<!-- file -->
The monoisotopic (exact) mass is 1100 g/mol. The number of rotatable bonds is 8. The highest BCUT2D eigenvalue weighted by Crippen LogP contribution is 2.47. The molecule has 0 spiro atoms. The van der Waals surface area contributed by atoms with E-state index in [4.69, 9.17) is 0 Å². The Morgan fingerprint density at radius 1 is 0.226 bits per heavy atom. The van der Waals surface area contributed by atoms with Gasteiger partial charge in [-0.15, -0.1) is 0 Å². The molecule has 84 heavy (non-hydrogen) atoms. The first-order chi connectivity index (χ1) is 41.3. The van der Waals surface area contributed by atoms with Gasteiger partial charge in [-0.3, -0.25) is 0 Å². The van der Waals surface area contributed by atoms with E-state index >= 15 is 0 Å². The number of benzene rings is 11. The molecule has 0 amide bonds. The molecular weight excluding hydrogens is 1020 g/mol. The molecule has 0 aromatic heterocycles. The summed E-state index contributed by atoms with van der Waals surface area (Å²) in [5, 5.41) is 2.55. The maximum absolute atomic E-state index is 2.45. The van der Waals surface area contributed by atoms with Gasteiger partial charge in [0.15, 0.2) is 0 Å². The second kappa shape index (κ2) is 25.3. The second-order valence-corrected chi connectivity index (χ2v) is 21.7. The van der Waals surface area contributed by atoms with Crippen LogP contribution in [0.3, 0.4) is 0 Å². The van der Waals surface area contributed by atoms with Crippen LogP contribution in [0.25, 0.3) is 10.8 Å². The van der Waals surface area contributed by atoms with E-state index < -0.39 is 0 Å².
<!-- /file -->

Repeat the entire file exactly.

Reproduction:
The monoisotopic (exact) mass is 1100 g/mol. The number of rotatable bonds is 8. The highest BCUT2D eigenvalue weighted by Crippen LogP contribution is 2.47. The molecule has 0 spiro atoms. The van der Waals surface area contributed by atoms with E-state index in [4.69, 9.17) is 0 Å². The Morgan fingerprint density at radius 1 is 0.226 bits per heavy atom. The van der Waals surface area contributed by atoms with Gasteiger partial charge in [-0.15, -0.1) is 0 Å². The molecule has 84 heavy (non-hydrogen) atoms. The first-order chi connectivity index (χ1) is 41.3. The van der Waals surface area contributed by atoms with Gasteiger partial charge in [-0.3, -0.25) is 0 Å². The van der Waals surface area contributed by atoms with E-state index >= 15 is 0 Å². The number of benzene rings is 11. The molecule has 0 amide bonds. The molecular weight excluding hydrogens is 1020 g/mol. The molecule has 0 aromatic heterocycles. The summed E-state index contributed by atoms with van der Waals surface area (Å²) in [5, 5.41) is 2.55. The maximum absolute atomic E-state index is 2.45. The van der Waals surface area contributed by atoms with Gasteiger partial charge in [0.15, 0.2) is 0 Å². The second kappa shape index (κ2) is 25.3. The second-order valence-corrected chi connectivity index (χ2v) is 21.7. The van der Waals surface area contributed by atoms with Crippen LogP contribution in [0.3, 0.4) is 0 Å². The van der Waals surface area contributed by atoms with Crippen LogP contribution in [0.25, 0.3) is 10.8 Å². The van der Waals surface area contributed by atoms with E-state index < -0.39 is 0 Å².